Op-Ed: Illinois Has Pushed Our Most Vulnerable Further Into Obscurity

We are on the verge of entering year three without a fully funded, balanced budget in the state of Illinois. This increasingly likely scenario is hard to swallow, particularly for folks who are living on the margins and struggling to make ends meet.

These individuals—children and youth, single parents, working families, immigrants, people with disabilities, the elderly, those suffering from mental health issues and addiction, the homeless—were already all too easily forgotten by politicians and even the best intentioned voters. Failure to pass a budget pushes them further into obscurity.

Under no circumstances can such a modus operandi become normalized. This budget crisis, which has ravaged our state and the victims it leaves in its path, is unacceptable.

The consequences are plain and obvious as the safety net that had served to support our state’s most vulnerable individuals and communities continues to unravel. Sadly, many of our human service providers have had no choice but to cut programs or close their doors altogether. And with mounting uncertainty surrounding state and federal funding, those troubles are only likely to multiply as we enter the new fiscal year.

Under no circumstances can such a modus operandi become normalized. This budget crisis, which has ravaged our state and the victims it leaves in its path, is unacceptable.

At Erie Neighborhood House, we’ve been fortunate to continue providing vital education programs and services to low-income, primarily Latinx families throughout Chicago in the midst of the storm.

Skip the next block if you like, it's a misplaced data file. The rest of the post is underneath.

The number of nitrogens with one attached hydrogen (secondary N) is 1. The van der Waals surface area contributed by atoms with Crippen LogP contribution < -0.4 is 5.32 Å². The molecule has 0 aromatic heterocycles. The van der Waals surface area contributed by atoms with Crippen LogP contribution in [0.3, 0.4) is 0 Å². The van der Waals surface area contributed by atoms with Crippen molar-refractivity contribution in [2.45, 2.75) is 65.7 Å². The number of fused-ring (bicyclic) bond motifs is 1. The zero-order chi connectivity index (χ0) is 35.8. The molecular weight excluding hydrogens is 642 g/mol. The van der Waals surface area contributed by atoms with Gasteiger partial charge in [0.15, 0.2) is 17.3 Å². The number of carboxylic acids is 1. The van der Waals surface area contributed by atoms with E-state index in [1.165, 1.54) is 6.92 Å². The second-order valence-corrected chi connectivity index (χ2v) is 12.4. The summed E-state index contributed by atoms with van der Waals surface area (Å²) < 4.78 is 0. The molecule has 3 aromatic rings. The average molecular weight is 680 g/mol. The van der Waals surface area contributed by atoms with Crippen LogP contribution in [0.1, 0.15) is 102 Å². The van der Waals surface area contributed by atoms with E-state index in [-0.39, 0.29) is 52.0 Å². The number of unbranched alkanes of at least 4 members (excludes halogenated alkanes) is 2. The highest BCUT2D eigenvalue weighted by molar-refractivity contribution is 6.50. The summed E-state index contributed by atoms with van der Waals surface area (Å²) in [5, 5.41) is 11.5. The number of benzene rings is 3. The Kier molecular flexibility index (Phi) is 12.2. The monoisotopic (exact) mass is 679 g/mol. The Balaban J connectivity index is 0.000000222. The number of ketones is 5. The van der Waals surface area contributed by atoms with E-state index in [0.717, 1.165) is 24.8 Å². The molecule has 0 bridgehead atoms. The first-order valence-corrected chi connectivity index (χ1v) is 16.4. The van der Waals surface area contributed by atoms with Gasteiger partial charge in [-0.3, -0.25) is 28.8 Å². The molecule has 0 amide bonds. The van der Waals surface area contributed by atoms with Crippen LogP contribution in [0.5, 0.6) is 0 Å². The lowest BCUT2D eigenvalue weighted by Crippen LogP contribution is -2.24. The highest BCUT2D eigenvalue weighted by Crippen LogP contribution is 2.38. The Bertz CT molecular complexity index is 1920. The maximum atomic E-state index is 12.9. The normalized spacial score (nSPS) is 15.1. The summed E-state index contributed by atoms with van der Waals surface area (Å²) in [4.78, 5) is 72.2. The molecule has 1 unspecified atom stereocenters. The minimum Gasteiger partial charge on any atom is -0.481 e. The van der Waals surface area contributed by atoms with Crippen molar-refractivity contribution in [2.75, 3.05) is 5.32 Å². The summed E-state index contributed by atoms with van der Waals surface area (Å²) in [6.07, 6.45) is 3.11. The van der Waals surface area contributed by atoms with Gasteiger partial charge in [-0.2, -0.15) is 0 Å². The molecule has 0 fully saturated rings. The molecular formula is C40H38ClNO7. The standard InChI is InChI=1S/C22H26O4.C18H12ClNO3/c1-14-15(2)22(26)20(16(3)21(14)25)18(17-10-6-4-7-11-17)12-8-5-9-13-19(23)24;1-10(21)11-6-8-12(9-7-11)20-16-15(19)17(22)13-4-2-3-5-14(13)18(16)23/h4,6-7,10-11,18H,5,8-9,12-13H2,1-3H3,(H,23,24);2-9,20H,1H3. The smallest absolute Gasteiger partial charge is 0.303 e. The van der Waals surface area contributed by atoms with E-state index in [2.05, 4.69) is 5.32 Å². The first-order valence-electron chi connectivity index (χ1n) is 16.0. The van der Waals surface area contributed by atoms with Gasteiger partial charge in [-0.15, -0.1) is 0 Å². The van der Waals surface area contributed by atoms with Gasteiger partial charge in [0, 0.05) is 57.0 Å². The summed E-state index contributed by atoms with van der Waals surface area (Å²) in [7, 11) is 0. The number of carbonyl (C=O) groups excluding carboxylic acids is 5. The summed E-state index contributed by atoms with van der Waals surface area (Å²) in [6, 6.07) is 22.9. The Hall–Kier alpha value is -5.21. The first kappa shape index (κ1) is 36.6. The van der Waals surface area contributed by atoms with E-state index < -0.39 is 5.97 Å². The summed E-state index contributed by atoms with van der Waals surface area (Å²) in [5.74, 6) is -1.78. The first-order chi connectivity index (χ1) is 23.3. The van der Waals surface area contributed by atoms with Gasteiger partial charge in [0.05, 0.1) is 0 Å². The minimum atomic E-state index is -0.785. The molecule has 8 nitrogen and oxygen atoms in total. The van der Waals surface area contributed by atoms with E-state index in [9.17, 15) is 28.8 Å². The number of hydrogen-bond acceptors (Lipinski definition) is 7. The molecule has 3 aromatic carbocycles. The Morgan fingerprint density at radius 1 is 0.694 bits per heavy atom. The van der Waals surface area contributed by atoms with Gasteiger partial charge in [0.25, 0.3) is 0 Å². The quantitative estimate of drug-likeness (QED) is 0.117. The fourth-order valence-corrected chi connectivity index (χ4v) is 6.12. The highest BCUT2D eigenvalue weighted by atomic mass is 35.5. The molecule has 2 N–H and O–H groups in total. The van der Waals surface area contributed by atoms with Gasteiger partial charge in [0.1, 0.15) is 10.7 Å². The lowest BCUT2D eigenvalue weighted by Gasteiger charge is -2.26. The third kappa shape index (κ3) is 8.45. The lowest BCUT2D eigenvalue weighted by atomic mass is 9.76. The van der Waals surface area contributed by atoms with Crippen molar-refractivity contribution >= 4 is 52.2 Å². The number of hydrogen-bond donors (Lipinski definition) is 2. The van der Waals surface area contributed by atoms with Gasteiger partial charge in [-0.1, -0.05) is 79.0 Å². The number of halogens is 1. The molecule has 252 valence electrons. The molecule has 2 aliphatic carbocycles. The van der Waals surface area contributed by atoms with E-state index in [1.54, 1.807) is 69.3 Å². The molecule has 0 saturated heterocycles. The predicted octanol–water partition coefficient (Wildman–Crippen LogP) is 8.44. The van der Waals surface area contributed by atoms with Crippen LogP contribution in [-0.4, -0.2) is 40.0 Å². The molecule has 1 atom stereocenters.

But it hasn’t been without struggle.

If Springfield fails to pass a balanced, fully funded budget, Erie House stands to lose upwards of $1M over the next 12 months—more than 10% of our annual revenue prior to the beginning of the budget impasse in July 2015.

Some of our programs will be forced to proceed short-staffed. Other programs—particularly those serving children and youth, where licensing requirements determine student-to-staff ratios—will experience a decline in enrollment.

There’s an ill-conceived notion that nonprofit organizations should simply do more with less, but we believe our communities deserve better.

And what is most confounding about the latter outcome is that investing in children and youth—and the families who support them—is exactly what our state needs to do if we’re truly going to build a better Illinois.

Quality, affordable child care lays a foundation for success in school, at the same time giving parents the opportunity to work, go back to school and achieve a better life for their families. Changes Governor Rauner made in 2015 to income guidelines for the Child Care Assistance Program (CCAP), however, have made it increasingly difficult for low-income families to qualify for such care.

After-school programs offer a safe haven to youth and deliver the academic support they need to graduate from high school and go on to college. Unfortunately, the fate of Teen REACH—the main funding source for programs serving at-risk youth throughout Illinois—is inextricably linked to the state budget.

But our children and youth also feel the effects of cuts to programs for adults as well. When parents don’t have access to education, workforce development, immigration assistance and other support services, their kids lose out, too.

Springfield has let this impasse drag on for far too long. We need a fair, balanced budget now—the future of Illinois depends on it.

Kirstin Chernawsky
Executive Director, Erie Neighborhood House

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